Study Now and Music Room Then

The music room in our last house was the one pop of color on the main floor and now we have color flowing freely throughout! If you subscribe to our Love Letter you know that the study isn’t staying green for much longer, but don’t worry we have something up our sleeves. The wainscoting and ceiling light medallion were add-ons, but don’t they feel meant to be in here? Since moving I’ve also had antiques and collectables on the mind. The thrifting scene where we live is much more vibrant and I love seeking for pre-loved goods to bring in our home. I’m embracing the old, but still keeping it modern and fresh.

Polly’s Room Now and Then

Polly’s room was one of the last rooms we finished before moving and it’s still one of my favorites. Add some crown moulding in here and I think it would fit in rather nicely with the rest of the colonial rooms we have here! At this point, I was settling into my personal style a bit more.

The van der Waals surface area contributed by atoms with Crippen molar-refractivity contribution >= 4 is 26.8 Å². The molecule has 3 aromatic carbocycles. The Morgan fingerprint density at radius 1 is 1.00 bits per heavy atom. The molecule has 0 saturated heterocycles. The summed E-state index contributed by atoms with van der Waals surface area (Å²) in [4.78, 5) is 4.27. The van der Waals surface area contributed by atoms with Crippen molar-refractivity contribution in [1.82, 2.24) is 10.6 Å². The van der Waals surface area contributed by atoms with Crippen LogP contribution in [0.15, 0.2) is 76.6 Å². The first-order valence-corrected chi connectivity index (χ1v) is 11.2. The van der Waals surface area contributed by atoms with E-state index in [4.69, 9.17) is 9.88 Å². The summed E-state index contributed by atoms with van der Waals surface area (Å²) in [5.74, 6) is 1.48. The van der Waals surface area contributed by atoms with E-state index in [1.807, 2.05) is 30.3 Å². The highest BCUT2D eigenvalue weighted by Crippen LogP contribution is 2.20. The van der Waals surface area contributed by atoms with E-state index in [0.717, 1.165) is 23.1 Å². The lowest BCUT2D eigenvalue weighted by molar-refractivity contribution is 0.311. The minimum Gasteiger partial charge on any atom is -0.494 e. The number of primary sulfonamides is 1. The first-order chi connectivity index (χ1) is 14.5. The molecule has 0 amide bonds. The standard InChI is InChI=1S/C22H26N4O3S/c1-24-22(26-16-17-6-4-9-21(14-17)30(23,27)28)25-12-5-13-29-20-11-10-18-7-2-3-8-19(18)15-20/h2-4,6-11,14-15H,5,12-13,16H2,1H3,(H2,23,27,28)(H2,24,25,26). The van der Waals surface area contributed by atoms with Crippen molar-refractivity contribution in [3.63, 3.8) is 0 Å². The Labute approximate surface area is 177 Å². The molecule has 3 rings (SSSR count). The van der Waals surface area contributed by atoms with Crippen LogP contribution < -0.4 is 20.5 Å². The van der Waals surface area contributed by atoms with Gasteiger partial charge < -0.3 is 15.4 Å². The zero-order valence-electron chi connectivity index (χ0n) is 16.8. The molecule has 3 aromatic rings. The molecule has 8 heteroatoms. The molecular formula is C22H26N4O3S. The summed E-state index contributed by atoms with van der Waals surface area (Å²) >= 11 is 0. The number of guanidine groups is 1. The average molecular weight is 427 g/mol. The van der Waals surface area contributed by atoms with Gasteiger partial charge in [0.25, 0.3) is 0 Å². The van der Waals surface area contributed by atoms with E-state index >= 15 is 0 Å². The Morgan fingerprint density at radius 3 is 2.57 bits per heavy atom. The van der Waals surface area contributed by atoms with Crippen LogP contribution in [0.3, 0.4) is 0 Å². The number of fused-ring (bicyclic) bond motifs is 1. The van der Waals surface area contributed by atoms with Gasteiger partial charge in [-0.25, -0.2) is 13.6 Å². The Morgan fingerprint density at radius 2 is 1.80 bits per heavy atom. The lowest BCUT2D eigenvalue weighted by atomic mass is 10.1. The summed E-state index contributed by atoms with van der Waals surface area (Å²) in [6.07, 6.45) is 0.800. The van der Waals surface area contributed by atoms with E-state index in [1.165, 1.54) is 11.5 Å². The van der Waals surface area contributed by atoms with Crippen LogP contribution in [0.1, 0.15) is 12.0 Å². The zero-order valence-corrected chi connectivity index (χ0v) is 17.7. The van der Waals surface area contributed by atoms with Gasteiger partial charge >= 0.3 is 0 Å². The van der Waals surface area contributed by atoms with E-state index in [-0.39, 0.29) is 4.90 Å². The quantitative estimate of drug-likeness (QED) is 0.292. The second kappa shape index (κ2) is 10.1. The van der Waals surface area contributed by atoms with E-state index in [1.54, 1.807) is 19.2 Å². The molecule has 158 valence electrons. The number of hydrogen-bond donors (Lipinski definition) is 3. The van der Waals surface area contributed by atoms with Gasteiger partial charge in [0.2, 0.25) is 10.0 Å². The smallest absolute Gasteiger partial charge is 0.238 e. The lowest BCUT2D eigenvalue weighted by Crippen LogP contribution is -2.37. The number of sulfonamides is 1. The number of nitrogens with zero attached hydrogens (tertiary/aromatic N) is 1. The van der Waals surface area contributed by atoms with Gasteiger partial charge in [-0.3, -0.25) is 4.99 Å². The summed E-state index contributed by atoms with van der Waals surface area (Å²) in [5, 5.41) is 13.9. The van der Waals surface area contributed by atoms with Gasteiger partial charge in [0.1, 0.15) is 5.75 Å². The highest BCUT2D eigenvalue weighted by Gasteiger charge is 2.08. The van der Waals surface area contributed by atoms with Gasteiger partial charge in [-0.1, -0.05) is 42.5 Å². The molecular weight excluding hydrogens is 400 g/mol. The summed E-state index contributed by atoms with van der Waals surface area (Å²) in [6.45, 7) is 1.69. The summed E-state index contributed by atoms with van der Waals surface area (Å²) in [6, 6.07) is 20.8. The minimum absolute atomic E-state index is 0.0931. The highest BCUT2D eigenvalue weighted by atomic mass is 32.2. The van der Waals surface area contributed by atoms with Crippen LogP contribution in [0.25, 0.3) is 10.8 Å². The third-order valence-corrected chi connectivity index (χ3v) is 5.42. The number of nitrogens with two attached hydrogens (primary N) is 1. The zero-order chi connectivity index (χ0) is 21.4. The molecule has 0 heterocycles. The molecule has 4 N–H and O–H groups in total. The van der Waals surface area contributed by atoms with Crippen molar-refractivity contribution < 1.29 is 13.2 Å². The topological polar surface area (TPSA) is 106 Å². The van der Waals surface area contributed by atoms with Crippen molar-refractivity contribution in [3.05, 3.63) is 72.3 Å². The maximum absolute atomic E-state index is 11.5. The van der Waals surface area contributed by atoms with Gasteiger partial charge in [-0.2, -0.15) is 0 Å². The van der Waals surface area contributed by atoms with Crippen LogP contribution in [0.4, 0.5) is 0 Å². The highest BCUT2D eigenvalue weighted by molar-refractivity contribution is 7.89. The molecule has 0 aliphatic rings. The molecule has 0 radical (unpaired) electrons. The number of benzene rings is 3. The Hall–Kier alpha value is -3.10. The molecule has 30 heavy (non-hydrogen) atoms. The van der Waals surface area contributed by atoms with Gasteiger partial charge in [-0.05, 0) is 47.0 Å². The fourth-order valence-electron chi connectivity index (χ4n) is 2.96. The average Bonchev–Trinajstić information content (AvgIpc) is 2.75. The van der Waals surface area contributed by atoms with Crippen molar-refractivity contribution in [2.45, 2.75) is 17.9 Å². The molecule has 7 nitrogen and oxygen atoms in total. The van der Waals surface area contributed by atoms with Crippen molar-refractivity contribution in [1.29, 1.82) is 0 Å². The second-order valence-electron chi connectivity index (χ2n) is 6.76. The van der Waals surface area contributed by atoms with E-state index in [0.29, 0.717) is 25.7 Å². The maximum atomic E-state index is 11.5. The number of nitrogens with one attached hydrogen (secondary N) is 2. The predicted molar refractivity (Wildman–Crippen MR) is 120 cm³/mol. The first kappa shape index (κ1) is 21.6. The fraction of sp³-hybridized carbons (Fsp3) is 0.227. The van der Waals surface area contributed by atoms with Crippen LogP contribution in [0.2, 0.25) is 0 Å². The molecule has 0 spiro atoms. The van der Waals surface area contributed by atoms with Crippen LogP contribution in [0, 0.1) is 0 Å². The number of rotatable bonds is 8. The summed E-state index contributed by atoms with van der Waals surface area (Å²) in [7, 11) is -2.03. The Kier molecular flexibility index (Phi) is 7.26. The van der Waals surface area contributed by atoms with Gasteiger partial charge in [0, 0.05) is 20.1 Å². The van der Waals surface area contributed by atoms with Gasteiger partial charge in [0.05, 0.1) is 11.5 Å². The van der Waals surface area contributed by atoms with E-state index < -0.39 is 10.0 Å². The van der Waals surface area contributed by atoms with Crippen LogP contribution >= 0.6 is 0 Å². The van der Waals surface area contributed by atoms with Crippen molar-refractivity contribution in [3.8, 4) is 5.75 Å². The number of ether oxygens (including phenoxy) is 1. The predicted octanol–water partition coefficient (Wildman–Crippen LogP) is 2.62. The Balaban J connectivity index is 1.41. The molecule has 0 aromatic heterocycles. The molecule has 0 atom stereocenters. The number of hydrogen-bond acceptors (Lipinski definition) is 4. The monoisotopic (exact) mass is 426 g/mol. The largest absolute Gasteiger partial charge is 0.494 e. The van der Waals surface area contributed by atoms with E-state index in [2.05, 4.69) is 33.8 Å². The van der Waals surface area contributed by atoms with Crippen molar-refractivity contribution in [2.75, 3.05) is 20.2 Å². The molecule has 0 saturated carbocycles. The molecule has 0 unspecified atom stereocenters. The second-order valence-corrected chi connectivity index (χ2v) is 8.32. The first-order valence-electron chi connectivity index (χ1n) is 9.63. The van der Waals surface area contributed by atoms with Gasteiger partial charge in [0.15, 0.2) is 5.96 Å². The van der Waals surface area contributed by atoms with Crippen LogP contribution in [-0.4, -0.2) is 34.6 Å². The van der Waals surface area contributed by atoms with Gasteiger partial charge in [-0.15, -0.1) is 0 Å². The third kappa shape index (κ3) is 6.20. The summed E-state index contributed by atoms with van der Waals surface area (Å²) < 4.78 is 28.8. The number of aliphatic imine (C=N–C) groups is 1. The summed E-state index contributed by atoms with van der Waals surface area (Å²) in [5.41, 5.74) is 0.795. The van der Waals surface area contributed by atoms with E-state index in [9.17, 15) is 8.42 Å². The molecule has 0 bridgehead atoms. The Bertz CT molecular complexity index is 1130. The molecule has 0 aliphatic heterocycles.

All in all, I would say that our modern cottage helped me develop my personal style and our modern colonial has the architecture that has allowed my to embrace it fully, setting the perfect backdrop for the mesh of modern and traditional that I have loved for so long. There are times that I miss the simplicity that the cottage lended itself to–but ultimately, I believe this is the one home that we have owned that i feel most at home in, while also stretching me.

I can’t wait to see how my style evolves even more with time as we’ve settled in more!

What do you think?

  1. Aimee Gordon says:

    Regardless of the style you knock it out of the park for my eyes every time.

  2. Michelle says: